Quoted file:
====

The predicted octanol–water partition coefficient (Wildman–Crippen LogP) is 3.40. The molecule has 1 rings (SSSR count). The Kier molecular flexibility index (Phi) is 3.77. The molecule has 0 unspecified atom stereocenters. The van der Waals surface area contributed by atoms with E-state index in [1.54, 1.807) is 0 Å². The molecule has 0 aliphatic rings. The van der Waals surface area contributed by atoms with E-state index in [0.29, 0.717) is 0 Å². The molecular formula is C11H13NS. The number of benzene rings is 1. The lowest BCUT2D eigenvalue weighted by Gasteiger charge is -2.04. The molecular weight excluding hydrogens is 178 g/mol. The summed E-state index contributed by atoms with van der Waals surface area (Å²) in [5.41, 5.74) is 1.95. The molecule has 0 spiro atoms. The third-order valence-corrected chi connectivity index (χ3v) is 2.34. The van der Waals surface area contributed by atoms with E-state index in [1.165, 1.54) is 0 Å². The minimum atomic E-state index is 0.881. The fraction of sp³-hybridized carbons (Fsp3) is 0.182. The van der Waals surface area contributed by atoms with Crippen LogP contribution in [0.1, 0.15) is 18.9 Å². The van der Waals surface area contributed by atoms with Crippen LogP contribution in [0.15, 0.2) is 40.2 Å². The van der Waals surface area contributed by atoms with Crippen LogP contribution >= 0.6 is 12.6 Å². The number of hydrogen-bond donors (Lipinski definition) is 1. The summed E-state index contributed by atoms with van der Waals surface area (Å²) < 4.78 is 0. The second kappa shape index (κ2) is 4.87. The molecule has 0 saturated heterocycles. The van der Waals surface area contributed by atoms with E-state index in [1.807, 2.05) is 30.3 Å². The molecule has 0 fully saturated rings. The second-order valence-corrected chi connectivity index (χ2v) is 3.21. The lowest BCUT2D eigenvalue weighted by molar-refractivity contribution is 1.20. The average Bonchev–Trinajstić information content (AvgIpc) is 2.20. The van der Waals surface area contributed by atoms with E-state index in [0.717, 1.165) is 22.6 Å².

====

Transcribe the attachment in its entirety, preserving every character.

The predicted octanol–water partition coefficient (Wildman–Crippen LogP) is 3.40. The molecule has 1 rings (SSSR count). The Kier molecular flexibility index (Phi) is 3.77. The molecule has 0 unspecified atom stereocenters. The van der Waals surface area contributed by atoms with E-state index in [1.54, 1.807) is 0 Å². The molecule has 0 aliphatic rings. The van der Waals surface area contributed by atoms with E-state index in [0.29, 0.717) is 0 Å². The molecular formula is C11H13NS. The number of benzene rings is 1. The lowest BCUT2D eigenvalue weighted by Gasteiger charge is -2.04. The molecular weight excluding hydrogens is 178 g/mol. The summed E-state index contributed by atoms with van der Waals surface area (Å²) in [5.41, 5.74) is 1.95. The molecule has 0 spiro atoms. The third-order valence-corrected chi connectivity index (χ3v) is 2.34. The van der Waals surface area contributed by atoms with E-state index in [1.165, 1.54) is 0 Å². The minimum atomic E-state index is 0.881. The fraction of sp³-hybridized carbons (Fsp3) is 0.182. The van der Waals surface area contributed by atoms with Crippen LogP contribution in [0.1, 0.15) is 18.9 Å². The van der Waals surface area contributed by atoms with Crippen LogP contribution in [0.15, 0.2) is 40.2 Å². The van der Waals surface area contributed by atoms with Crippen LogP contribution >= 0.6 is 12.6 Å². The number of hydrogen-bond donors (Lipinski definition) is 1. The summed E-state index contributed by atoms with van der Waals surface area (Å²) < 4.78 is 0. The second kappa shape index (κ2) is 4.87. The molecule has 0 saturated heterocycles. The van der Waals surface area contributed by atoms with E-state index in [1.807, 2.05) is 30.3 Å². The molecule has 0 fully saturated rings. The second-order valence-corrected chi connectivity index (χ2v) is 3.21. The lowest BCUT2D eigenvalue weighted by molar-refractivity contribution is 1.20. The average Bonchev–Trinajstić information content (AvgIpc) is 2.20. The van der Waals surface area contributed by atoms with E-state index in [0.717, 1.165) is 22.6 Å².